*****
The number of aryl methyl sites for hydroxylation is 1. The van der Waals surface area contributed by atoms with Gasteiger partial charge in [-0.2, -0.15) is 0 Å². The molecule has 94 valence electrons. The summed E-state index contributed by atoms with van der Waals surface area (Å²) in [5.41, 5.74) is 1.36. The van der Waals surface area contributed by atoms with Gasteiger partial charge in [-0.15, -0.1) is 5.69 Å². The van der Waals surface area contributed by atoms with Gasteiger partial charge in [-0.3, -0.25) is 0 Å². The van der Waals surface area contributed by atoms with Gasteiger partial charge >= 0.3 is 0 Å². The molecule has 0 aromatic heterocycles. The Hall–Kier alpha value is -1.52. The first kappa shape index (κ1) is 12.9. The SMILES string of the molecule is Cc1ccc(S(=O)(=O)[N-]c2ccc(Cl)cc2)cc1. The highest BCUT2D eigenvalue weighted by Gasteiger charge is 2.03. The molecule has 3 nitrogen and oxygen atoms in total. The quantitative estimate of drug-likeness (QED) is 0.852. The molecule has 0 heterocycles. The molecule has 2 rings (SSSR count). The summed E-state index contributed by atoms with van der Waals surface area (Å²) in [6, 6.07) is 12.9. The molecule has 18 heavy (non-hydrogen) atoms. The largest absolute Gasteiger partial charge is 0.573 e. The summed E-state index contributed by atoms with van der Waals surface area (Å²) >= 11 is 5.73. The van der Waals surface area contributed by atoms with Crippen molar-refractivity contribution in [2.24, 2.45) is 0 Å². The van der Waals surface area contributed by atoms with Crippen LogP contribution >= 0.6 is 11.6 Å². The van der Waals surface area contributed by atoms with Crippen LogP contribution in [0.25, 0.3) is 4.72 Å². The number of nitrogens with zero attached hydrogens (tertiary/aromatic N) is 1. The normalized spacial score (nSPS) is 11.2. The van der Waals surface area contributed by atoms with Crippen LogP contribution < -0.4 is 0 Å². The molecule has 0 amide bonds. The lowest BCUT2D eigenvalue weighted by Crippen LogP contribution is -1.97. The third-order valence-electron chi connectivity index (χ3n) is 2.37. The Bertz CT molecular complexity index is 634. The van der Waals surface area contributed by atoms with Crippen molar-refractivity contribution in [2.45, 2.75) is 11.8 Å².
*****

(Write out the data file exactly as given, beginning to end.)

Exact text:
The number of aryl methyl sites for hydroxylation is 1. The van der Waals surface area contributed by atoms with Gasteiger partial charge in [-0.2, -0.15) is 0 Å². The molecule has 94 valence electrons. The summed E-state index contributed by atoms with van der Waals surface area (Å²) in [5.41, 5.74) is 1.36. The van der Waals surface area contributed by atoms with Gasteiger partial charge in [-0.15, -0.1) is 5.69 Å². The van der Waals surface area contributed by atoms with Gasteiger partial charge in [-0.3, -0.25) is 0 Å². The van der Waals surface area contributed by atoms with Gasteiger partial charge >= 0.3 is 0 Å². The molecule has 0 aromatic heterocycles. The Hall–Kier alpha value is -1.52. The first kappa shape index (κ1) is 12.9. The SMILES string of the molecule is Cc1ccc(S(=O)(=O)[N-]c2ccc(Cl)cc2)cc1. The highest BCUT2D eigenvalue weighted by Gasteiger charge is 2.03. The molecule has 3 nitrogen and oxygen atoms in total. The quantitative estimate of drug-likeness (QED) is 0.852. The molecule has 0 heterocycles. The molecule has 2 rings (SSSR count). The summed E-state index contributed by atoms with van der Waals surface area (Å²) in [6, 6.07) is 12.9. The molecule has 18 heavy (non-hydrogen) atoms. The largest absolute Gasteiger partial charge is 0.573 e. The summed E-state index contributed by atoms with van der Waals surface area (Å²) >= 11 is 5.73. The van der Waals surface area contributed by atoms with Crippen molar-refractivity contribution in [2.24, 2.45) is 0 Å². The van der Waals surface area contributed by atoms with Crippen LogP contribution >= 0.6 is 11.6 Å². The van der Waals surface area contributed by atoms with Crippen LogP contribution in [0.25, 0.3) is 4.72 Å². The number of nitrogens with zero attached hydrogens (tertiary/aromatic N) is 1. The normalized spacial score (nSPS) is 11.2. The van der Waals surface area contributed by atoms with Crippen LogP contribution < -0.4 is 0 Å². The molecule has 0 amide bonds. The lowest BCUT2D eigenvalue weighted by Crippen LogP contribution is -1.97. The third-order valence-electron chi connectivity index (χ3n) is 2.37. The Bertz CT molecular complexity index is 634. The van der Waals surface area contributed by atoms with Crippen molar-refractivity contribution in [2.45, 2.75) is 11.8 Å².